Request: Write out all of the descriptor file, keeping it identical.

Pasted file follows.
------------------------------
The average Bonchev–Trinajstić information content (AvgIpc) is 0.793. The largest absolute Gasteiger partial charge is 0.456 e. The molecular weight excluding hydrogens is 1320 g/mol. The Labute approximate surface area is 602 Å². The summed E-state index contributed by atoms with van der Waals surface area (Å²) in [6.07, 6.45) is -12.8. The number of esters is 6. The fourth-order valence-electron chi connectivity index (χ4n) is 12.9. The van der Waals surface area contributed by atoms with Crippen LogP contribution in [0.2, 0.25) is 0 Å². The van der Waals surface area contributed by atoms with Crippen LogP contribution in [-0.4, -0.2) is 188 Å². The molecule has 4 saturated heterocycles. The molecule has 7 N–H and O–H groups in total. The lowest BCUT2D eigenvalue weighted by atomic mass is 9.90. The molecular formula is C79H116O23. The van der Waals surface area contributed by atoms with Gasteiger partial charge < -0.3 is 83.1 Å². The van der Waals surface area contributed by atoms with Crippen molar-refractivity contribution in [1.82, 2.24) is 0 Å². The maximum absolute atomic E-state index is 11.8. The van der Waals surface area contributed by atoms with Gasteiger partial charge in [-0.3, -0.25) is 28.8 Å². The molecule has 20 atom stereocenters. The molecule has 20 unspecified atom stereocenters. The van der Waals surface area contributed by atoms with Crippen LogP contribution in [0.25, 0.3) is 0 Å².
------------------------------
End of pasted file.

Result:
The average Bonchev–Trinajstić information content (AvgIpc) is 0.793. The largest absolute Gasteiger partial charge is 0.456 e. The molecular weight excluding hydrogens is 1320 g/mol. The Labute approximate surface area is 602 Å². The summed E-state index contributed by atoms with van der Waals surface area (Å²) in [6.07, 6.45) is -12.8. The number of esters is 6. The fourth-order valence-electron chi connectivity index (χ4n) is 12.9. The van der Waals surface area contributed by atoms with Crippen LogP contribution in [0.2, 0.25) is 0 Å². The van der Waals surface area contributed by atoms with Crippen LogP contribution in [-0.4, -0.2) is 188 Å². The molecule has 4 saturated heterocycles. The molecule has 7 N–H and O–H groups in total. The lowest BCUT2D eigenvalue weighted by atomic mass is 9.90. The molecular formula is C79H116O23. The van der Waals surface area contributed by atoms with Gasteiger partial charge < -0.3 is 83.1 Å². The van der Waals surface area contributed by atoms with Crippen molar-refractivity contribution in [1.82, 2.24) is 0 Å². The maximum absolute atomic E-state index is 11.8. The van der Waals surface area contributed by atoms with Gasteiger partial charge in [-0.3, -0.25) is 28.8 Å². The molecule has 20 atom stereocenters. The molecule has 20 unspecified atom stereocenters. The van der Waals surface area contributed by atoms with Crippen LogP contribution in [0.25, 0.3) is 0 Å².